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04 March 2006 @ 04:35 pm
White people and Richard Wright  
Even though he was writing about racism in a different location and era to the racism that I experienced, as a BLACK person, I can identify with a lot of the emotions expressed in the book, "Black Boy"...it takes a profound look at what it means to be black in a racist society from a black person's perspective - so I kind of find it baffling that the majority of people who have listed Wright as one of their interests on Live Journal are white...I also found that a lot of white people had selected "Bigger Thomas" as an interest...as seems to be the case so often with regard to white people's apparent interest in racial matters, I guess it's probably the "coolness factor".
Vladkinseym on March 4th, 2006 09:22 pm (UTC)
Wright works from a specific place and time that is outside of all of our experiences (black, white, whatever), but that doesn't mean that his narrative and his perspective don't reflect truth about different types of marginalization. Whether or not Wright intended his books specifically as critiques of the African-American experience, his work resounds with anyone who has been marginalized, and the conclusions that he comes to about identity have applications far beyond race.

it's not as simple as the "coolness factor".
Beletilirare_exile on March 4th, 2006 09:47 pm (UTC)
Wright works from a specific place and time that is outside of all of our experiences

Who is the "us" you're referring to here? Are you talking specifically about the average livejournaler? Because then I would agree with you. But if you're extrapolating that "us" to be, say, Americans in general, you're very wrong. Older Black Americans can relate very well to the Jim Crow era, which is the specific place and time Wright is writing about.

I also think it's safe to say that Wright did intend his books for American Blacks. He wasn't interested in reaching white america or changing their collective mind about racism. He was quick to dismiss artists from the Harlem Renaissance who he felt pandered to white audiences, pleading for acceptance.

The conclusions he comes to about identity can be applied to "anyone who has been marginalized", but the fact remains he wasn't writing about, say, the Chicano poor in 1970s Los Angeles. He wasn't writing about middleclass white lesbians being excluded from the women's movement. He wasn't writing about the conflict between England and Ireland. He was writing, very specifically, about the American Negro experience as defined by the Jim Crow laws in the south and the staggering though less codified racism of the north. To say that his conclusions have "applications far beyond race" makes me think you're missing a large part of his picture.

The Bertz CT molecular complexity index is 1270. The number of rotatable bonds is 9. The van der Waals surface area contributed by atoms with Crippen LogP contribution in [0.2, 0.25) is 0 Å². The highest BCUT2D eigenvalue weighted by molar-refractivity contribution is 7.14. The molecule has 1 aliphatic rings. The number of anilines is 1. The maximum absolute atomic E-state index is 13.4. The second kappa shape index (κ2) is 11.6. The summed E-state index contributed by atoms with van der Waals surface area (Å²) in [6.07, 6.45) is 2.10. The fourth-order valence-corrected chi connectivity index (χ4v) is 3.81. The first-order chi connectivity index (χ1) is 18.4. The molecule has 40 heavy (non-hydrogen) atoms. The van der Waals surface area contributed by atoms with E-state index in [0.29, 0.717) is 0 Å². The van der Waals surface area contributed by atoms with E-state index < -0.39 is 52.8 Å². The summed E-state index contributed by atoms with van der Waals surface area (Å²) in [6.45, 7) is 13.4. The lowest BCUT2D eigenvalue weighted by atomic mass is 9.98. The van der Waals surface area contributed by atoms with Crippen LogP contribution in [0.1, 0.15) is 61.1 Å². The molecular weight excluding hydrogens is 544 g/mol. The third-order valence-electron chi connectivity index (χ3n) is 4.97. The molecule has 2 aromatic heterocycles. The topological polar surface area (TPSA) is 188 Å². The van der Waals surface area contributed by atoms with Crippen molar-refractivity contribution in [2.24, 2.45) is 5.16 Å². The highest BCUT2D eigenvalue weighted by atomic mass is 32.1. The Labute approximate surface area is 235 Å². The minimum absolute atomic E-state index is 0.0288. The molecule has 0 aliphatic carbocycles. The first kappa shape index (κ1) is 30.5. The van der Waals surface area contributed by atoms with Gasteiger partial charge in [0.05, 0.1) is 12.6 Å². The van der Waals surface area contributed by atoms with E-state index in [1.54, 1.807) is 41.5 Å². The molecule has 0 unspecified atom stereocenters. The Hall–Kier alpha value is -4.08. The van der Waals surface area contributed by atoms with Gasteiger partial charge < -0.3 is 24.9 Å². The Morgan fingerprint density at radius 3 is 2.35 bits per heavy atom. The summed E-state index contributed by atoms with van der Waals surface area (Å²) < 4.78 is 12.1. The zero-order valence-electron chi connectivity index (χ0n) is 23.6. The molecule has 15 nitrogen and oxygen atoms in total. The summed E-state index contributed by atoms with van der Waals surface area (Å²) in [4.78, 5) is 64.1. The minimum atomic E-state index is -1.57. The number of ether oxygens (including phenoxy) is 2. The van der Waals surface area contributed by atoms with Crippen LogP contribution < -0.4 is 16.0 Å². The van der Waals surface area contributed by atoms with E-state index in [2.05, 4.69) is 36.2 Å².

laeva on March 7th, 2006 12:39 am (UTC)
I guess my question would be how, in a forum such as Livejournal, can you be sure about a person's racial identity? User icons are hardly evidence, nor community membership, nor even userinfo. In an artificial forum such as this, plenty of things are about "coolness factor". As to Richard Wright being one of those factors...maybe some people are trying to highlight the diversity of their reading list, trying to prove that they have a variety of interests in order to attract a wider variety of people. Misappropriation? Maybe. But as another user pointed out, Wright's intended audience does not have a monopoly on him. Freed and runaway slaves in the Abolitionist movement wrote for a white audience, for understandable reasons. Should we not read their words, because, in a sense, they weren't writing for us?
Be your own hammerbeam angels of the air: Buddhajust_the_ash on June 13th, 2007 12:44 am (UTC)
I'm responding to a post over a year old, but here are my two pennies anyway.

Hi, I'm white. I study and teach African American literature. However, there isn't a lot of coolness factor in this, deep in the heart of redneck territory, even north of the infamous Mason-Dixon line. In fact, I get a lot of barely-veiled "Why would you want to teach what those people write?" crap, even out of the mouths of people I had previously considered sane.

My syllogism goes like this.

1. It is extremely important that Afro-Diaspora literature be taught to all students.

2. There are not enough black people around here to teach all of the students who need to learn this literature.

3. Thus, inevitably, non-black people are going to wind up teaching Afro-Diaspora literature.

I do not for one second imagine that I have any grasp of what it is to be a person of color in today's world, or in the time of Native Son. I can only ask my students to consider previously unconsidered factors that help them understand Afro-Diaspora culture as a whole, and help them at least see "that damn rap stuff -- is it even really music?" in the context of the griot tradition, for starters.

And, if ONE white kid in ONE of my classes on ONE day, reading an account of African American experience, decides: "Fuck this shit, I'm not just going to not be racist; I'm going to be actively anti-racist" -- then I've done one tiny little thing right.

That said, I would still list the author as an LJ interest long before I would the book, still less the character. I teach Toni Morrison's Sula a lot, but I wouldn't list "Eva Peace" as an interest, because I don't want to be seen as celebrating one-legged grandmothers who murder their junkie sons and then jump out of windows in failed rescue attempts.